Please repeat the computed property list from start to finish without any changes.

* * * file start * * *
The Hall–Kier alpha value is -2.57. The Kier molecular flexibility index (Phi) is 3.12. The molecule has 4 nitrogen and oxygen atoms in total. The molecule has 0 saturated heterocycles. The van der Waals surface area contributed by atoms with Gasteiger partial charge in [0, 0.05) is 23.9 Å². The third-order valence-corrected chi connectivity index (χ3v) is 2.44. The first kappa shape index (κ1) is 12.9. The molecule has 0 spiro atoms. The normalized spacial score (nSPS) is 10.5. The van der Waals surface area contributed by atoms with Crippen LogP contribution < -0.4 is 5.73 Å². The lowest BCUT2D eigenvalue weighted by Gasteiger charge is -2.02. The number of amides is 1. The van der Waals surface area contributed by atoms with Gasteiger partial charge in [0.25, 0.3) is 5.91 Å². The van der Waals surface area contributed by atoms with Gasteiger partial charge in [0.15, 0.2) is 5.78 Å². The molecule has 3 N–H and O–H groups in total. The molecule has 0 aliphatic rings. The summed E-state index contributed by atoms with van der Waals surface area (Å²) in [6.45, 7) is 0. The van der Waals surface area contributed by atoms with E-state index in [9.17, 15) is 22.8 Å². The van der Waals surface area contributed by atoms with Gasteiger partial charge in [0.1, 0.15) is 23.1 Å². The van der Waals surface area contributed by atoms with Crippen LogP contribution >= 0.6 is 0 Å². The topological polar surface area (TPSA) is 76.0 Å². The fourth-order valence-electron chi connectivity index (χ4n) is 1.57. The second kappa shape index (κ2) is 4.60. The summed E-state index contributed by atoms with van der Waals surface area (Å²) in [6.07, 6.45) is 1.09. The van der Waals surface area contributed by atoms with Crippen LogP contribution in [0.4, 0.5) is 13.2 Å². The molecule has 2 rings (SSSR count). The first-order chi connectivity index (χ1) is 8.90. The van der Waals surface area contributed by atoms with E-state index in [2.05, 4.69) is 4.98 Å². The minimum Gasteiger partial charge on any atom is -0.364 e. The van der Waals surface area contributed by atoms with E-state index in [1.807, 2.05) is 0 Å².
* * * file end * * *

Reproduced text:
The Hall–Kier alpha value is -2.57. The Kier molecular flexibility index (Phi) is 3.12. The molecule has 4 nitrogen and oxygen atoms in total. The molecule has 0 saturated heterocycles. The van der Waals surface area contributed by atoms with Gasteiger partial charge in [0, 0.05) is 23.9 Å². The third-order valence-corrected chi connectivity index (χ3v) is 2.44. The first kappa shape index (κ1) is 12.9. The molecule has 0 spiro atoms. The normalized spacial score (nSPS) is 10.5. The van der Waals surface area contributed by atoms with Crippen LogP contribution < -0.4 is 5.73 Å². The lowest BCUT2D eigenvalue weighted by Gasteiger charge is -2.02. The number of amides is 1. The van der Waals surface area contributed by atoms with Gasteiger partial charge in [0.25, 0.3) is 5.91 Å². The van der Waals surface area contributed by atoms with Gasteiger partial charge in [0.15, 0.2) is 5.78 Å². The molecule has 3 N–H and O–H groups in total. The molecule has 0 aliphatic rings. The summed E-state index contributed by atoms with van der Waals surface area (Å²) in [6.45, 7) is 0. The van der Waals surface area contributed by atoms with E-state index in [9.17, 15) is 22.8 Å². The van der Waals surface area contributed by atoms with Gasteiger partial charge in [0.1, 0.15) is 23.1 Å². The van der Waals surface area contributed by atoms with Crippen LogP contribution >= 0.6 is 0 Å². The topological polar surface area (TPSA) is 76.0 Å². The fourth-order valence-electron chi connectivity index (χ4n) is 1.57. The second kappa shape index (κ2) is 4.60. The summed E-state index contributed by atoms with van der Waals surface area (Å²) in [6.07, 6.45) is 1.09. The van der Waals surface area contributed by atoms with Crippen LogP contribution in [0.4, 0.5) is 13.2 Å². The molecule has 2 rings (SSSR count). The first-order chi connectivity index (χ1) is 8.90. The van der Waals surface area contributed by atoms with E-state index in [2.05, 4.69) is 4.98 Å². The minimum Gasteiger partial charge on any atom is -0.364 e. The van der Waals surface area contributed by atoms with E-state index in [1.807, 2.05) is 0 Å².